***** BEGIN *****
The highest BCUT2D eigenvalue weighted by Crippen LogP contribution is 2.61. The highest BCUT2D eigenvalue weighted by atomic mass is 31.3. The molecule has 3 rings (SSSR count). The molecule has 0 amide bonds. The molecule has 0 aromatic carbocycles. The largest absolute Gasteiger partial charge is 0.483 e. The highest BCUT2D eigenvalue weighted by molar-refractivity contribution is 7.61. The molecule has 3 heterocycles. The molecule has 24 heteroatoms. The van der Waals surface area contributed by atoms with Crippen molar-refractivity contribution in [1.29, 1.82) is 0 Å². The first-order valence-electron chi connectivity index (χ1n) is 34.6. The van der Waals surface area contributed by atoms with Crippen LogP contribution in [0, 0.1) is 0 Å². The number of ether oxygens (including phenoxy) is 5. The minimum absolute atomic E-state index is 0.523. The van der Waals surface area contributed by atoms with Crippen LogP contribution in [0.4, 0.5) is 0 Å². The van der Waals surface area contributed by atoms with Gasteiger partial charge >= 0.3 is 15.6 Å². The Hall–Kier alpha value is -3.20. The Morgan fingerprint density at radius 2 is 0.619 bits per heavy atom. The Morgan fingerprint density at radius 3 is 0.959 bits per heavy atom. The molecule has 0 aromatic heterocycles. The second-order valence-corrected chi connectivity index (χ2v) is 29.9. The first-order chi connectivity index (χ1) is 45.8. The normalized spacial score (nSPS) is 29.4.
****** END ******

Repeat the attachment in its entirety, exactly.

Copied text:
The highest BCUT2D eigenvalue weighted by Crippen LogP contribution is 2.61. The highest BCUT2D eigenvalue weighted by atomic mass is 31.3. The molecule has 3 rings (SSSR count). The molecule has 0 amide bonds. The molecule has 0 aromatic carbocycles. The largest absolute Gasteiger partial charge is 0.483 e. The highest BCUT2D eigenvalue weighted by molar-refractivity contribution is 7.61. The molecule has 3 heterocycles. The molecule has 24 heteroatoms. The van der Waals surface area contributed by atoms with Crippen molar-refractivity contribution in [1.29, 1.82) is 0 Å². The first-order valence-electron chi connectivity index (χ1n) is 34.6. The van der Waals surface area contributed by atoms with Crippen LogP contribution in [0, 0.1) is 0 Å². The number of ether oxygens (including phenoxy) is 5. The minimum absolute atomic E-state index is 0.523. The van der Waals surface area contributed by atoms with Crippen LogP contribution in [0.4, 0.5) is 0 Å². The van der Waals surface area contributed by atoms with Gasteiger partial charge >= 0.3 is 15.6 Å². The Hall–Kier alpha value is -3.20. The Morgan fingerprint density at radius 2 is 0.619 bits per heavy atom. The Morgan fingerprint density at radius 3 is 0.959 bits per heavy atom. The molecule has 0 aromatic heterocycles. The second-order valence-corrected chi connectivity index (χ2v) is 29.9. The first-order chi connectivity index (χ1) is 45.8. The normalized spacial score (nSPS) is 29.4.